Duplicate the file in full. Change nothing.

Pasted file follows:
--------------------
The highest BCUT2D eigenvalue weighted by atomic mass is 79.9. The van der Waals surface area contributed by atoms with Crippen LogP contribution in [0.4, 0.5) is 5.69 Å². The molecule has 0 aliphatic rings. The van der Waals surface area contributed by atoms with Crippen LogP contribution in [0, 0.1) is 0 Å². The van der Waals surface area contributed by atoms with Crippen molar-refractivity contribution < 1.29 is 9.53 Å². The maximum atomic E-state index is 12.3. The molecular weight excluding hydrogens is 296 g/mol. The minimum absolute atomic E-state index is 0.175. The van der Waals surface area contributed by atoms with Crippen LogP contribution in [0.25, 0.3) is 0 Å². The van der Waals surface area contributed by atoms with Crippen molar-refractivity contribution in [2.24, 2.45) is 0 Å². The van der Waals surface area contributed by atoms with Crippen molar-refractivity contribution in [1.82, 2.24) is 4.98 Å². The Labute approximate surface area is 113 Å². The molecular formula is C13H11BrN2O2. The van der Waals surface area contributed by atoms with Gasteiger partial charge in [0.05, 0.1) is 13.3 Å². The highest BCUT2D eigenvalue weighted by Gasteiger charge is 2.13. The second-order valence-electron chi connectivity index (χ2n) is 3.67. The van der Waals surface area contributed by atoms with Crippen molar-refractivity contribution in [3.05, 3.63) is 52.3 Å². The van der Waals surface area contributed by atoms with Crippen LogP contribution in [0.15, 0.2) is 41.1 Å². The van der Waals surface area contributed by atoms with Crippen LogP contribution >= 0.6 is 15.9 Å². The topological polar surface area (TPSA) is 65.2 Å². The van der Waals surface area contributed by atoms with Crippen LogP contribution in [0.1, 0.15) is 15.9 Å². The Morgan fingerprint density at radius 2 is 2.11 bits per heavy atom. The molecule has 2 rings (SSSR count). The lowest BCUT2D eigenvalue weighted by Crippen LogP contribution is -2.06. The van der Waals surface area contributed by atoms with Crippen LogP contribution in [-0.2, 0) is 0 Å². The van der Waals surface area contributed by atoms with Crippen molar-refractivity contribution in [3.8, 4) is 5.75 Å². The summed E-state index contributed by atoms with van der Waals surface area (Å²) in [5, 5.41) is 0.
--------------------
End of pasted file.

The highest BCUT2D eigenvalue weighted by atomic mass is 79.9. The van der Waals surface area contributed by atoms with Crippen LogP contribution in [0.4, 0.5) is 5.69 Å². The molecule has 0 aliphatic rings. The van der Waals surface area contributed by atoms with Crippen LogP contribution in [0, 0.1) is 0 Å². The van der Waals surface area contributed by atoms with Crippen molar-refractivity contribution < 1.29 is 9.53 Å². The maximum atomic E-state index is 12.3. The molecular weight excluding hydrogens is 296 g/mol. The minimum absolute atomic E-state index is 0.175. The van der Waals surface area contributed by atoms with Crippen LogP contribution in [0.25, 0.3) is 0 Å². The van der Waals surface area contributed by atoms with Crippen molar-refractivity contribution in [2.24, 2.45) is 0 Å². The van der Waals surface area contributed by atoms with Crippen molar-refractivity contribution in [1.82, 2.24) is 4.98 Å². The Labute approximate surface area is 113 Å². The molecular formula is C13H11BrN2O2. The van der Waals surface area contributed by atoms with Gasteiger partial charge in [0.05, 0.1) is 13.3 Å². The highest BCUT2D eigenvalue weighted by Gasteiger charge is 2.13. The second-order valence-electron chi connectivity index (χ2n) is 3.67. The van der Waals surface area contributed by atoms with Crippen molar-refractivity contribution in [3.05, 3.63) is 52.3 Å². The van der Waals surface area contributed by atoms with Crippen LogP contribution in [0.15, 0.2) is 41.1 Å². The van der Waals surface area contributed by atoms with Crippen LogP contribution >= 0.6 is 15.9 Å². The topological polar surface area (TPSA) is 65.2 Å². The van der Waals surface area contributed by atoms with Crippen LogP contribution in [0.1, 0.15) is 15.9 Å². The Morgan fingerprint density at radius 2 is 2.11 bits per heavy atom. The molecule has 2 rings (SSSR count). The lowest BCUT2D eigenvalue weighted by Crippen LogP contribution is -2.06. The van der Waals surface area contributed by atoms with Crippen LogP contribution in [-0.2, 0) is 0 Å². The van der Waals surface area contributed by atoms with Crippen molar-refractivity contribution in [3.8, 4) is 5.75 Å². The summed E-state index contributed by atoms with van der Waals surface area (Å²) in [5, 5.41) is 0.